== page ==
Bradley is described as "rather an object of pity but he is an incorrigible". Among the goods confiscated were two yoke of oxen in Calais, Maine.

Transcription - if you can identify the writer, J. W. R? or corrections to the transcription, please leave a comment

Eastport, March 2, 1834
Dear Sir,
I have only time before the ___ closes to acknowledge the receipt of your favor from Wiscasett and to forward you the following items of cost, of seizure in the cases before the Court at Wiscasset last week, viz
5 bundles Sheet iron - cost $3.50
3 bbls Oil - $2.00
1 ___ broad cloth or  - $5.50
2 yoke oxen, ___ at Calais - $15.00
3 rolls carpeting - $8.25
1 pce broad ____ - $6.00
1 pce carpeting, broad cloth - $5.00
1 _____ of spikes - $2.00

Have the goodness to ask Mr. ___ [Mussey ?] what amount of cash is in his hands for me - after deducting recpts - blanks or

Bradley is rather an object of pity but he is an incorrigible  ___ & it is a pity Mr. ___  could not agree, as the case was so pitifully clear.
Mrs. R's best respects to you & lady, as well as my own. 
_____ yours
J. W. R?
Address side:
Costs seizure
March 2d 1834
Hon. John Anderson
District Attorney

The map below shows land routes, but in 1834, no doubt, letters would have traveled by sea.

1885 Ticket to a Function of the Alumni of Boynton High School at Eastport, Maine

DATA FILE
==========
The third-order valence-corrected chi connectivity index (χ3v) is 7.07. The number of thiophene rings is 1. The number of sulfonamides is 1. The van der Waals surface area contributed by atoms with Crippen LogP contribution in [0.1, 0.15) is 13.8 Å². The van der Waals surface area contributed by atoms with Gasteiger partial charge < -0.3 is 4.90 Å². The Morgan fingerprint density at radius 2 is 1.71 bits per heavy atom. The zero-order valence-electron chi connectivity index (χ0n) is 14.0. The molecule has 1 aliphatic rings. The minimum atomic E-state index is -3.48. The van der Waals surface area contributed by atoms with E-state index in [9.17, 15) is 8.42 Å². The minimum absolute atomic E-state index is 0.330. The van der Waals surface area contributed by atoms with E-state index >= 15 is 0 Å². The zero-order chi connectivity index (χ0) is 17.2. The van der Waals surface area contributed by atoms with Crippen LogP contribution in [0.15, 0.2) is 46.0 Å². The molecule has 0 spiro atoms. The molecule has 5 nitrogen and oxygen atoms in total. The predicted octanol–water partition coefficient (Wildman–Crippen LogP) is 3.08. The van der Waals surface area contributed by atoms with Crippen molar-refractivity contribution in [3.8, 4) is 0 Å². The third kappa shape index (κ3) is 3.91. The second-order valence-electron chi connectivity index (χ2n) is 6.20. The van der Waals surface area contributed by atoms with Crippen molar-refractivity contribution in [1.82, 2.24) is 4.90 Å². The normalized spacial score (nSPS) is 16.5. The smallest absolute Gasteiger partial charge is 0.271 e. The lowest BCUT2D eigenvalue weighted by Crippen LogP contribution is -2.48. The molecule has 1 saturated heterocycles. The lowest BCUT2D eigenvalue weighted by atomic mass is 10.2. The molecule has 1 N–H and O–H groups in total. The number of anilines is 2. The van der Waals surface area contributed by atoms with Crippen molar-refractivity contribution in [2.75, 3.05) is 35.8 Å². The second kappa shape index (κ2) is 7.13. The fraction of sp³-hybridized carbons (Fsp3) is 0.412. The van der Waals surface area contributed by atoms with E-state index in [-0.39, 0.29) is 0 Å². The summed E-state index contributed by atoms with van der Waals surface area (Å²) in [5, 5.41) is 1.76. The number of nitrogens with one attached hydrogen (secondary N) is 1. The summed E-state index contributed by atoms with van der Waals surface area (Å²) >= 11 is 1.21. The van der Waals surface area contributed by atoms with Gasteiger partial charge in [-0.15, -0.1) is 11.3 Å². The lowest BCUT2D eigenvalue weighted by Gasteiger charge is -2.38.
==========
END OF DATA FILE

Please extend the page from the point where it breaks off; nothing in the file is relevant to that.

Ticket to an 1885 function of the Boynton High School Alumni, to be held at Memorial Hall, Eastport, Maine, on Tuesday Evening, July 14th, from 8 until 12'o'clock.

Note: The link to Boynton High School notes that the building is being used as Eastport City Hall; however, City Hall has since relocated.

Memorial Hall, built in 1868, was destroyed by fire in 1913.

The ticket measures approximately 4-3/8" by 3-1/2; nothing on the reverse.  

Wednesday, January 19, 2022

1892 Graduation Program for Boynton High School in Eastport, Maine

Graduation Program for the Class of 1892 at Boynton High School in Eastport, Maine.

Stiff card stock about 7" by 4-1/4", folded once into final dimension of 3-1/2" by 4-1/4".

Graduates of the Class of 1892 - Motto "Vestigia nulla retrorsum"